"Jim Handy from The Verdict and I got involved with helping the vets," Lauria explains to Rolling Paper.
Lauria is plenty busy with his career, getting ready to travel from his Sherman Oaks home to the East Coast to act in the successful off-Broadway comedy Dinner With the Boys with Ray Abruzzo (The Sopranos) and Richard Zavaglia (Donnie Brasco). The actor concedes, "I'm not an authority on the subject, and I don't even smoke myself — but I listen to people like Shad in the medical field and the findings."
Lauria fully believes in weed legalization for vets.
Meshad served as a psychologist during the Vietnam War.
"When you see the problems that the veterans are having with alcohol and the suicide rate, and then you look at the effects the marijuana has in bringing these terrible things down, I don't know how anybody can deny the factual evidence. It's like the people who don't believe climate change are the ones who are going to be against it."
During his tour in Vietnam, Lauria notes, a lot of vets became alcoholics. Looking back, he says, "I almost wish they had legalized pot then. I think we would have had a lot less Vietnam alcoholics."
He'd like to see people read the research before they form opinions, "regardless of what you feel about marijuana." He adds, "It is helping them. I think the only reason it's not happening, and this is only an opinion, is I think the pharmaceutical companies are trying to put a stop to it."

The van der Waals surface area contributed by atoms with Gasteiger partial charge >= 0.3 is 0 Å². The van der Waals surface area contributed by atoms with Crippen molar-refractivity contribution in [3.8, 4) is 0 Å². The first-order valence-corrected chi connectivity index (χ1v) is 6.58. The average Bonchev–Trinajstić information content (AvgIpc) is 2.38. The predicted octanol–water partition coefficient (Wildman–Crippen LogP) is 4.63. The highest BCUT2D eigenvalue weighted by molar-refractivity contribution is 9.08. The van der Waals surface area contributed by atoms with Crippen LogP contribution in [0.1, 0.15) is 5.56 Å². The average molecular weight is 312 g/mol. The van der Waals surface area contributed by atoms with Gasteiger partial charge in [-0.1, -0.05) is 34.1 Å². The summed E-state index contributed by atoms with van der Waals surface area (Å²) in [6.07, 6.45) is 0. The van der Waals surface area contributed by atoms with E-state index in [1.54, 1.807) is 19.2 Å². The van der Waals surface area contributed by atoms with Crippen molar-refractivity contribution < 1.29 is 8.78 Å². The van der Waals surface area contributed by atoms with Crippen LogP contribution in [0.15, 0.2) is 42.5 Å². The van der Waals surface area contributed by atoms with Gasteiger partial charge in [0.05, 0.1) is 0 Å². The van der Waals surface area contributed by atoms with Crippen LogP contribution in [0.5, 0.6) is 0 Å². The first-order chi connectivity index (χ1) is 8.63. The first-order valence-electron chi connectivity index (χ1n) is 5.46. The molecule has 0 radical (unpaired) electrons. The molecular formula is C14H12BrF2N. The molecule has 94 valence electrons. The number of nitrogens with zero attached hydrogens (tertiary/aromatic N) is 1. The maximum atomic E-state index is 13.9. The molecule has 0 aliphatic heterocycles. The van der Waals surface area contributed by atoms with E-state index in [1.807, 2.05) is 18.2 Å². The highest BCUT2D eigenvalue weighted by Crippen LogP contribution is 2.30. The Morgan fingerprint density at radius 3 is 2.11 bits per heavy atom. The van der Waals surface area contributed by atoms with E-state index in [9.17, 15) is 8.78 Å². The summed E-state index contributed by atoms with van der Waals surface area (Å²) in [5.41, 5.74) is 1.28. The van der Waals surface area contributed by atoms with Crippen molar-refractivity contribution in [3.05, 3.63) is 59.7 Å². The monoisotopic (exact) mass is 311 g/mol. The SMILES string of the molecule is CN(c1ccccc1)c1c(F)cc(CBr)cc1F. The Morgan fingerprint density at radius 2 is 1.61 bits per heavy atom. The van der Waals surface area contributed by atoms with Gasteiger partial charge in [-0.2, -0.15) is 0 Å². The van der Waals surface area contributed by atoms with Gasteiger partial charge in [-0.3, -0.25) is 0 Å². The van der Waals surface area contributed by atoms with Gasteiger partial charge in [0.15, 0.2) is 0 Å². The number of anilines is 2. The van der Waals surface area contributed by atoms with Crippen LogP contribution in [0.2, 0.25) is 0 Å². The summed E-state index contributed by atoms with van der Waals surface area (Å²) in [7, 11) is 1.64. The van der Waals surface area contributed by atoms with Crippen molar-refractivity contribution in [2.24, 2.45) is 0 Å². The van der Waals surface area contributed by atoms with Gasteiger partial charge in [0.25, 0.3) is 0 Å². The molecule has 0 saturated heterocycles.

Meshad wrote an essay on the VA's weed-opiates dispute for Huffington Post, arguing, "An open discussion and more information could lead to treatments more efficacious and compassionate than relying on pharmaceuticals. PTSD is a basic human response to war. Maybe there's a more humane way to treat it."
In 1978, while Meshad was lobbying for the National Vietnam Veterans Readjustment Bill, which resulted in the creation of the Vet Centers, author and doctor Charles Figley published Stress Disorders Among Vietnam Veterans. Figley is a top traumatologist who dedicated his career to studying and treating trauma and was also a key figure in the classification of the term PTSD.
On Huffington Post, Meshad wrote:
"Figley thinks we should re-evaluate medical marijuana for use in treating trauma like PTSD, especially in the face of veterans being over-prescribed pharmaceuticals and psychotropic drugs, often very powerful ones, and sometimes several at a time, to treat the symptoms of PTSD.
He has recommended other approaches to treating PTSD.
Nonpharmaceutical ways to ease PTSD include breathing techniques, acupressure and acupuncture, yoga, exercise, eye-movement desensitization and reprocessing, thought-field therapy, cognitive and group therapy, hobbies and, interestingly, volunteering — to name a few.
"For the U.S. Department of Veterans Affairs (VA), a quick prescription can be an easy answer to the onslaught of returning veterans suffering from PTSD. It moves vets through the system but at a high cost to their overall health, and with a limited chance for real recovery, management and transition back into civilian life," Meshad says.
"Vets who have used [marijuana] would doubtless agree."